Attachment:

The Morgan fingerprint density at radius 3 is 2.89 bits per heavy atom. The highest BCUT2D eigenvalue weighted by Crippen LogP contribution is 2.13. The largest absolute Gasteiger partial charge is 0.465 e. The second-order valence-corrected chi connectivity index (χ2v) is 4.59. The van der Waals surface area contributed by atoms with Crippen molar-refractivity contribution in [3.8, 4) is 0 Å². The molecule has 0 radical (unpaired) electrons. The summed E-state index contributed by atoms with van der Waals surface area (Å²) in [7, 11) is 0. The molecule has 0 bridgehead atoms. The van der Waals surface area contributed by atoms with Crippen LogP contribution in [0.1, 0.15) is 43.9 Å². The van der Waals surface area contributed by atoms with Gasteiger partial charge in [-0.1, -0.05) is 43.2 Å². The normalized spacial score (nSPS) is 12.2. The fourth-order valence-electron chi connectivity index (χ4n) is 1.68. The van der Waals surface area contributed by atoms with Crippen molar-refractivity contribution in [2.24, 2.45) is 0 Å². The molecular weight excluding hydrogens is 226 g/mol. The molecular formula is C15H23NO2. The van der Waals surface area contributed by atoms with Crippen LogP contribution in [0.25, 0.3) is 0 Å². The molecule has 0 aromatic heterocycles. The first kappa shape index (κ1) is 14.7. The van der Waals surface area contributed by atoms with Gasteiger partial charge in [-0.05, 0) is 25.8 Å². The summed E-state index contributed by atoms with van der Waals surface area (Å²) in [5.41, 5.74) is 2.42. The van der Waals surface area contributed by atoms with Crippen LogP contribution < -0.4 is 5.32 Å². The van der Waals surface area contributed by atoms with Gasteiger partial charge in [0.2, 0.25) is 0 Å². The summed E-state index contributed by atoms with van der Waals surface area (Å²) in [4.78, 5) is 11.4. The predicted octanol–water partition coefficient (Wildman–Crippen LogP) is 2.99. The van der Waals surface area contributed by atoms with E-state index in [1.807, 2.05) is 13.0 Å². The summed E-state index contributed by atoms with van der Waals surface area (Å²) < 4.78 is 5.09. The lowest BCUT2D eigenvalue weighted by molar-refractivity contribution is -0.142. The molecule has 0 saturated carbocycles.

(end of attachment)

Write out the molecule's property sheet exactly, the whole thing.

The Morgan fingerprint density at radius 3 is 2.89 bits per heavy atom. The highest BCUT2D eigenvalue weighted by Crippen LogP contribution is 2.13. The largest absolute Gasteiger partial charge is 0.465 e. The second-order valence-corrected chi connectivity index (χ2v) is 4.59. The van der Waals surface area contributed by atoms with Crippen molar-refractivity contribution in [3.8, 4) is 0 Å². The molecule has 0 radical (unpaired) electrons. The summed E-state index contributed by atoms with van der Waals surface area (Å²) in [7, 11) is 0. The molecule has 0 bridgehead atoms. The van der Waals surface area contributed by atoms with Crippen LogP contribution in [0.1, 0.15) is 43.9 Å². The van der Waals surface area contributed by atoms with Gasteiger partial charge in [-0.1, -0.05) is 43.2 Å². The normalized spacial score (nSPS) is 12.2. The fourth-order valence-electron chi connectivity index (χ4n) is 1.68. The van der Waals surface area contributed by atoms with Crippen molar-refractivity contribution in [2.24, 2.45) is 0 Å². The molecular weight excluding hydrogens is 226 g/mol. The molecular formula is C15H23NO2. The van der Waals surface area contributed by atoms with Crippen LogP contribution in [0.25, 0.3) is 0 Å². The molecule has 0 aromatic heterocycles. The first kappa shape index (κ1) is 14.7. The van der Waals surface area contributed by atoms with Gasteiger partial charge in [-0.05, 0) is 25.8 Å². The summed E-state index contributed by atoms with van der Waals surface area (Å²) in [5.41, 5.74) is 2.42. The van der Waals surface area contributed by atoms with Crippen LogP contribution < -0.4 is 5.32 Å². The van der Waals surface area contributed by atoms with Gasteiger partial charge in [0.2, 0.25) is 0 Å². The summed E-state index contributed by atoms with van der Waals surface area (Å²) in [4.78, 5) is 11.4. The predicted octanol–water partition coefficient (Wildman–Crippen LogP) is 2.99. The van der Waals surface area contributed by atoms with E-state index in [1.807, 2.05) is 13.0 Å². The summed E-state index contributed by atoms with van der Waals surface area (Å²) < 4.78 is 5.09. The lowest BCUT2D eigenvalue weighted by molar-refractivity contribution is -0.142. The molecule has 0 saturated carbocycles.